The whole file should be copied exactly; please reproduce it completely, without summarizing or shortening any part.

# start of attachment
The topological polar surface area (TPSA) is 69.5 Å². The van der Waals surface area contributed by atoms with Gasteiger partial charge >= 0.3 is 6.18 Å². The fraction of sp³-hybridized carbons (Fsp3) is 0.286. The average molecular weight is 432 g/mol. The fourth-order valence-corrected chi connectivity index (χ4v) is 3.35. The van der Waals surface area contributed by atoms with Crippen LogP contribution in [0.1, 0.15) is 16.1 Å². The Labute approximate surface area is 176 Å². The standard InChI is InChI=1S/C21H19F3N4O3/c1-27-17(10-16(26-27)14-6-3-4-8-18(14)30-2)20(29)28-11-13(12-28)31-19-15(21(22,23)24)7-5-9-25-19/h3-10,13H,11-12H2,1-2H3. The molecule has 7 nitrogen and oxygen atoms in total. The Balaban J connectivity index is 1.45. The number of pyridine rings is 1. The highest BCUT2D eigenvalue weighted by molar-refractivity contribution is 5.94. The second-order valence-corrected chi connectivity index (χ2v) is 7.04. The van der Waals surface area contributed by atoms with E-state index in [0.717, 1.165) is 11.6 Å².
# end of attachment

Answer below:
The topological polar surface area (TPSA) is 69.5 Å². The van der Waals surface area contributed by atoms with Gasteiger partial charge >= 0.3 is 6.18 Å². The fraction of sp³-hybridized carbons (Fsp3) is 0.286. The average molecular weight is 432 g/mol. The fourth-order valence-corrected chi connectivity index (χ4v) is 3.35. The van der Waals surface area contributed by atoms with Crippen LogP contribution in [0.1, 0.15) is 16.1 Å². The Labute approximate surface area is 176 Å². The standard InChI is InChI=1S/C21H19F3N4O3/c1-27-17(10-16(26-27)14-6-3-4-8-18(14)30-2)20(29)28-11-13(12-28)31-19-15(21(22,23)24)7-5-9-25-19/h3-10,13H,11-12H2,1-2H3. The molecule has 7 nitrogen and oxygen atoms in total. The Balaban J connectivity index is 1.45. The number of pyridine rings is 1. The highest BCUT2D eigenvalue weighted by molar-refractivity contribution is 5.94. The second-order valence-corrected chi connectivity index (χ2v) is 7.04. The van der Waals surface area contributed by atoms with E-state index in [0.717, 1.165) is 11.6 Å².